A couple decades ago, my then 28-year-old body roamed hiking trails like an all-wheel drive automobile maneuvers over an icy roadway. My day job included a good dose of physical activity that kept my human carcass in decent physical condition. Now, when I plan for a set of challenging hikes, the word "workouts" appears on my trip planning list. But no matter what age of hiker you are, an exercise regimen will improve your hiking experience. It's surprising how much a little exercise will do for your hiking strength, stamina, and mental confidence.
Hundreds of exercises have been designed to strengthen every body part strapped to the human skeleton. Every sport has a specific set of exercises to hit the muscle sets that are the engine that drives the body to handle the specific sport's physical demands. Hiking requires its share physical loads, with only a short list of exercises being able to deliver a prepared body. Exercise programs and routines are as challenging to stay with them as they can be to follow. Fortunately for hikers, spending three days per week doing a handful of exercises, is a plan that is a reality to staying with it.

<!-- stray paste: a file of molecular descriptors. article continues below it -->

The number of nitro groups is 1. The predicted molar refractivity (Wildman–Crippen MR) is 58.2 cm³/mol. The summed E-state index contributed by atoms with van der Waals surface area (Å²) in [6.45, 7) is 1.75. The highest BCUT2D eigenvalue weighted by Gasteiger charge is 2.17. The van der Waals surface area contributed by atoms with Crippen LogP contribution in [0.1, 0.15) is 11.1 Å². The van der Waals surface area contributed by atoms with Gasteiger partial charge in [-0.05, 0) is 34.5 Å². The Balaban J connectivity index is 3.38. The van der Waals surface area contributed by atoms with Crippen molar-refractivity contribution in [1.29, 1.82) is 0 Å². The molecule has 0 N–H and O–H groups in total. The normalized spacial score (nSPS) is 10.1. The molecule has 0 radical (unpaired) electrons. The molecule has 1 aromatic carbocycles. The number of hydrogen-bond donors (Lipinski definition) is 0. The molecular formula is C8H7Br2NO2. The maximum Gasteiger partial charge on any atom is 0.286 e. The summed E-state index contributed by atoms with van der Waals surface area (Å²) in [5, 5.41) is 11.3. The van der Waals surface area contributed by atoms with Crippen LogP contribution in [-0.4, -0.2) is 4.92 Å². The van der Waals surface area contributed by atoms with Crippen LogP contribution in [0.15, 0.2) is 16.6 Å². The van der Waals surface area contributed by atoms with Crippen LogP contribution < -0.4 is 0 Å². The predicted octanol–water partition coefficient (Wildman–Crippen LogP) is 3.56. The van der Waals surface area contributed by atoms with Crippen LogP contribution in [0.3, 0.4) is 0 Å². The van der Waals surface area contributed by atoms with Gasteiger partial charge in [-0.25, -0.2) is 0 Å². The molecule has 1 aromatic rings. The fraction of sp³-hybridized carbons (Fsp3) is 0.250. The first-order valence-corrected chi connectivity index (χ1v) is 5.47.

Preferably, a full-body workout that is accomplished by circuit training (several exercises done in succession, with a brief rest in between exercises) leads to best overall results. Hundreds of workout plans are available on the internet and in various books lining bookstore and library shelves. Workouts that require no equipment are considered portable — easy to do in a hotel room while traveling. Select a workout plan that includes using the body's weight for strength training (push ups, squats, etc.), which most of those workouts include cardio work such as jumping jacks, high steps and running in place. Keeping the plan simple, fun, and effective, is the key to keeping a workout on your weekly agenda. Also, dedicating just three days per week will not burn you out on exercising.
Specific exercises, such as step-ups (from a standing position, simply step up on to a sturdy chair and step back down), is an important exercise that hits the primary hiking muscles. To add resistance to this base exercise, do it with a daypack strapped on, and a few bottles of water thrown in for more weight. The point is to focus on the leg muscles and body core (stomach, back) which supports the majority of hiking moves on the trail. Build your own exercise routine around the step-up movement that includes cardio and body core muscles. Again, a long list of various exercises exist and selecting a few that fit your hiking needs and your body will deliver results — on the trail and in everyday life.
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